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July 16, 2006


Blog reporting, that's really great. Keep it up!

So my first two comments.

That adds some detail. The person who DID tell Wilson he might have to publish himself was at State. And the person who Wilson discussed Condi with was "former government official" "who was close to the Administration" "who knew Dr. Rice."

I'm going to rule out Bolton as the senior official at State. That would leave Grossman, Armitage, and the Assistant Secretaries for African and Near Eastern Affairs as likely possibilities.

Why doesn't he just name names? Give dates? It could have been anybody, it could have been a friend, a nobody, all one person. His lack of specificity is an ongoing flaw.

Telling him to go ahead and publish himself seems completely non-nefarious to me. He has a POV that others may not agree with or choose to publish his way. Free country, write an article, see what happens. And he did.

It doesn't surprise me that a former ambassador would be reluctant to reveal his inside contacts in any government. Especially since some of those contacts may still work for an administration known for its vindictiveness (with the Wilsons as Exhibit A). The real interesting question to me is whether any of his attempts at correction through the inside route reached to higher levels, to Condi or The Dick or whoever. If Wilson is right that the OVP workup on him started in March '03, then the answer would appear to be "yes."

He's going to have to name names if his lawsuit gets off the ground.

Excellent questions, mtw. It's good to have this clarified.

His lack of specificity is an ongoing flaw.

It may be unfortunate, but it's certainly understandable, and it's hard to see how it's an ongoing flaw in light of this:

Telling him to go ahead and publish himself seems completely non-nefarious to me. He has a POV that others may not agree with or choose to publish his way. Free country, write an article, see what happens. And he did.

Which seems completely right to me, as does Wilson's decision to publish. The point is, in part, that Wilson did not run for the spotlight or hastily turn to the public with his complaints. He quite appropriately tried, on several occasions, to intervene privately with the administration in his capacity as a functionary involved in the matter. As it became increasingly clear that playing that role was utterly ineffectual - even in the simple sense of getting the administration to listen to him - he took steps to play a role as citizen out in the public, again not seeking the spotlight initially (as with Kristof), and then ultimately deciding that he was going to speak in his own name, and forcefully. The fact that he did try, repeatedly, to intervene with the administration privately also tends to gut the (relatively weak, in any case) rightwing talking point that it was inappropriate for him to publish in the Times given his wife's occupation. I'm quite sure that other people married to undercover CIA agents have published on the Times and Post op-ed pages (governmental D.C. is a relatively small town, after all) without their spouse thereby being exposed. But even beyond that, the tradeoff against such a risk was undoubtedly heightened by the fact that Wilson could know with considerable certainty that the private avenues to the administration were closed to him.

For what it's worth, my money is strongly on Grossman, hedging on Kansteiner.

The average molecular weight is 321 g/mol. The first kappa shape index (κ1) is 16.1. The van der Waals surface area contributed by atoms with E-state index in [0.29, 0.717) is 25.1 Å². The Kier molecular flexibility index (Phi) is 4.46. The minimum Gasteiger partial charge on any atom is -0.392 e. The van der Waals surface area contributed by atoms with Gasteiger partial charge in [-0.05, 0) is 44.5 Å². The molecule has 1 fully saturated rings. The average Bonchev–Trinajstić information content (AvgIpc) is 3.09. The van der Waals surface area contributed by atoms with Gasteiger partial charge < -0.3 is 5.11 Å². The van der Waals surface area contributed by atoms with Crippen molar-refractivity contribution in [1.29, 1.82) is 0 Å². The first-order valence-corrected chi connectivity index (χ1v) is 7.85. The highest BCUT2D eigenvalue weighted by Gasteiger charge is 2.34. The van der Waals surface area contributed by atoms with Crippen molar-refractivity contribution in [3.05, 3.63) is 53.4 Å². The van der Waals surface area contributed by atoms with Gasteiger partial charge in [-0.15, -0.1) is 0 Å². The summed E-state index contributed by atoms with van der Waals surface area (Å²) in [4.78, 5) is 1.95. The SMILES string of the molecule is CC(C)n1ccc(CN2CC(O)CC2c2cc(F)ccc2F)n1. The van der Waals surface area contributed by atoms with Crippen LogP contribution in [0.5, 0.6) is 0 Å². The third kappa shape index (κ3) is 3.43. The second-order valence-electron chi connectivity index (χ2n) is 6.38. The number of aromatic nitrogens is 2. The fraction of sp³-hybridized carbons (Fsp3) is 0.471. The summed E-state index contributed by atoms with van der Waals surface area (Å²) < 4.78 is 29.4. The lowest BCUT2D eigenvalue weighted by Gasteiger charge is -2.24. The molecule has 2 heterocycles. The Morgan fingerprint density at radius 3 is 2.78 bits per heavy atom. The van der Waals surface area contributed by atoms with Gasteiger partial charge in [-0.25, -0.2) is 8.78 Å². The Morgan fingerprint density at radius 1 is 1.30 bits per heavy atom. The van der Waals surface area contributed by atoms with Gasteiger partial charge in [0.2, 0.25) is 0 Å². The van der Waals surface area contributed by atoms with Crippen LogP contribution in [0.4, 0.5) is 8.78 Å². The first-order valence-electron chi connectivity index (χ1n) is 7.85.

Nice work, emptywheel. Now can you get Wilson to address the hundreds (thousands? millions?) of other trivial - er, I mean crucially important - details that we hash over? And now that VPW is in the public mix, how about an answer from her to the question that I know everyone else is as dying to hear about as I am: p. 39 of the SSCI report states that "in response to questions from the Vice President's Office and the Departments of State and Defense on the alleged Iraq-Niger uranium deal, CPD officials discussed ways to obtain additional information." The SSCI report strongly implies, though it does not state, that such discussion was held on February 12. Was there such discussion before February 12? And can you confirm that it was on February 12 that CPD learned of the question(s) from the Vice President's Office?

Um. Maybe I shouldn't abuse the resource, Jeff, certainly not while we're in the middle of a press blitz. But I promise to get to that one next.

And I agree, it's likely it's Grossman. Which means those two emails may pertain to this. Which may hurt Fitz' case, if Libby's lawyers can say, "Look Grossman told Wilson to go public, he must have a grudge against the Administration."

The next day, I called a former government official who knew Dr. Rice and expressed my disgust at her continuing refusal to tell the truth.

Brent Scowcroft?


Yeah, given the way he's described that one, I'd say the odds on it being Scowcroft are pretty damn high (not to mention he describes working with Scowcroft to make them sane elsewhere in the book).

Kim: Blog reporting, that's really great. Keep it up!

I second it. Wow, emptywheel. You get to the answers quickly.

Lukery, saw your analysis on your website. Thanks.

Yea, I bet Scrowcroft for the person with access to Condi -- he was her mentor during Bush I, and in the late summer, early fall of 2002 was the sponsor of getting Wilson recommended to think tank panels and like places, with Wilson taking the doubtful stance on invasion.

Grossman was also close to Wilson, having been Ambassador to Turkey when Wilson was Ambassador to NATO, and they had to work together dealing with multiple problems related to using Turkish NATO bases for the Northern No-Fly Zone over Iraq. Grossman and Wilson had this relationship just as The Wilsons were developing their relationship, so he may well have known both V & J.

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